When Jonah Hill came on the scene, popping up in David O. Russell's "I Heart Huckabees" and Judd Apatow's "The 40 Year Old Virgin," no one thought much of the young comic except that he was already stealing scenes from vets with a few more years of experience. But for anyone who has been paying attention to him behind the scenes, it's been pretty apparent his ambitions were big. He's taken to the pen, with films like "The Adventurer's Handbook" and the animated "Sausage Party" in the works, and he's even developing television programs, recently selling a project to Fox. So no surprise that the young talent has plotted a major next move.
Deadline reports that Hill is set to make his directorial debut with "The Kitchen Sink" and it's some ambitious fare. The Black List approved script by Oren Uziel (who, worryingly, is tasked with rebooting "Mortal Kombat") follows "the unlikely alliance between a high school-aged vampire, zombie and human as they try to save their town from invading aliens."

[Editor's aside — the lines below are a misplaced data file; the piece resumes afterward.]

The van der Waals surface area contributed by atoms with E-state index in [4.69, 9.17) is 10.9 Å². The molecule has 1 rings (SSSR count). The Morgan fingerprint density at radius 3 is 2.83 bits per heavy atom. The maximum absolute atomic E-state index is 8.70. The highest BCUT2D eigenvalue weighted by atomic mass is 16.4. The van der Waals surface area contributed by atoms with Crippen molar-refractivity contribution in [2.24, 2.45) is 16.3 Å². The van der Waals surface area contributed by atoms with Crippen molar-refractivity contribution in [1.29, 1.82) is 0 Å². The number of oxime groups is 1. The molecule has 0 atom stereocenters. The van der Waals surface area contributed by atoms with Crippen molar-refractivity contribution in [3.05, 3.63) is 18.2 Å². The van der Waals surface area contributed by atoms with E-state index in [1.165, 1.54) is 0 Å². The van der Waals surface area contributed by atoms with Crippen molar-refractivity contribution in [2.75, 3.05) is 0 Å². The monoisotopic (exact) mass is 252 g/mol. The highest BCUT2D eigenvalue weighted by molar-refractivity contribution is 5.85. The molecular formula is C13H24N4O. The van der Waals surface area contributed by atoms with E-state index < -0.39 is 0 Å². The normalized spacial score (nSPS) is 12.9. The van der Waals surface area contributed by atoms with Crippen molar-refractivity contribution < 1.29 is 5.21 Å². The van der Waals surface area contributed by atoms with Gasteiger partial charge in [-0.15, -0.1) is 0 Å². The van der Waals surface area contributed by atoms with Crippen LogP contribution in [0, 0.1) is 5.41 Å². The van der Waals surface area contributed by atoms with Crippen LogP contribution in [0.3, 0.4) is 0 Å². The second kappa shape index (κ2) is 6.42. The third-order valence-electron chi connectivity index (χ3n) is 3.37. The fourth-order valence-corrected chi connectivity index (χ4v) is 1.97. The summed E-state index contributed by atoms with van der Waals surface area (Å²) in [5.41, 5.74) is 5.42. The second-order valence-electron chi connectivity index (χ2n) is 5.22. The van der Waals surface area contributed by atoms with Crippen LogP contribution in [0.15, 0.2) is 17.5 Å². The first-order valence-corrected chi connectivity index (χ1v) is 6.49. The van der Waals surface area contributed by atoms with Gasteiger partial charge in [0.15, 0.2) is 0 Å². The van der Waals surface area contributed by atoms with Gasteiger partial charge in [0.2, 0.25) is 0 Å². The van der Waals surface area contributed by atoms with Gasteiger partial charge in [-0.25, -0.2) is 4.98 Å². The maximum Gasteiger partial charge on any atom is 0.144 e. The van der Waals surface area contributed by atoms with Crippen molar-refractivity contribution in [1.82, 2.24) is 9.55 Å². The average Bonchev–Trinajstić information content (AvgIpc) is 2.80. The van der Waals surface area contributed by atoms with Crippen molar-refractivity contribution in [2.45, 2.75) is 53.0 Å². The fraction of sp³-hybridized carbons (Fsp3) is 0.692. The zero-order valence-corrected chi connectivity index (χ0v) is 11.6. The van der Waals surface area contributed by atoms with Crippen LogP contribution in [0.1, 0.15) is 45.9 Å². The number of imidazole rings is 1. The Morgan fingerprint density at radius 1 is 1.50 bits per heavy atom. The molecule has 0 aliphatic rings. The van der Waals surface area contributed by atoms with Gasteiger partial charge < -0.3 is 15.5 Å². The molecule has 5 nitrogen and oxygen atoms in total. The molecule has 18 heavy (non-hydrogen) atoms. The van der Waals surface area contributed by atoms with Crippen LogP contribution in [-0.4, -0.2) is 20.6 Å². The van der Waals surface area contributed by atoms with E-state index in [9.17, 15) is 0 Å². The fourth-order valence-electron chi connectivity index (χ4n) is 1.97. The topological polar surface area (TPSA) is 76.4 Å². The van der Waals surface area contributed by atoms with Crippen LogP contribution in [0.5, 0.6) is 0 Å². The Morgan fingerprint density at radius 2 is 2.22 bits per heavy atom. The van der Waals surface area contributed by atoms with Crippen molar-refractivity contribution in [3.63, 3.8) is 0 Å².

The title of the script is no coincidence, as its pretty clear that writer is tossing in every hot genre of the moment into the pot -- we just hope it makes a meal that isn't a mess. But as far as first films go, Hill certainly set a very high bar for himself, but with the experience he's already accrued working with seasoned directors like Russell, Apatow, Bennett Miller (on the forthcoming "Moneyball"), David Gordon Green (on the forthcoming "The Sitter") and Greg Mottola ("Superbad") he should picked up enough pointers to make a confident debut behind the camera. While Deadline calls the film a drama, comparisons have also been drawn to "The Breakfast Club" which makes a bit more sense but clearly this is pretty intriguing concept.
The project is set up at Sony with Matt Tolmach producing and Hill has became a favorite on the lot. Aside from "Moneyball," he's shooting "21 Jump Street" this spring for the studio. No word yet on when this might go in front of cameras, but nothing will likely happen until Hill wraps up his duties with 'Jump Street.' We're always pretty excited when young talent take big swings into new arenas with their career, and we're eager to see how Hill will fare as a director.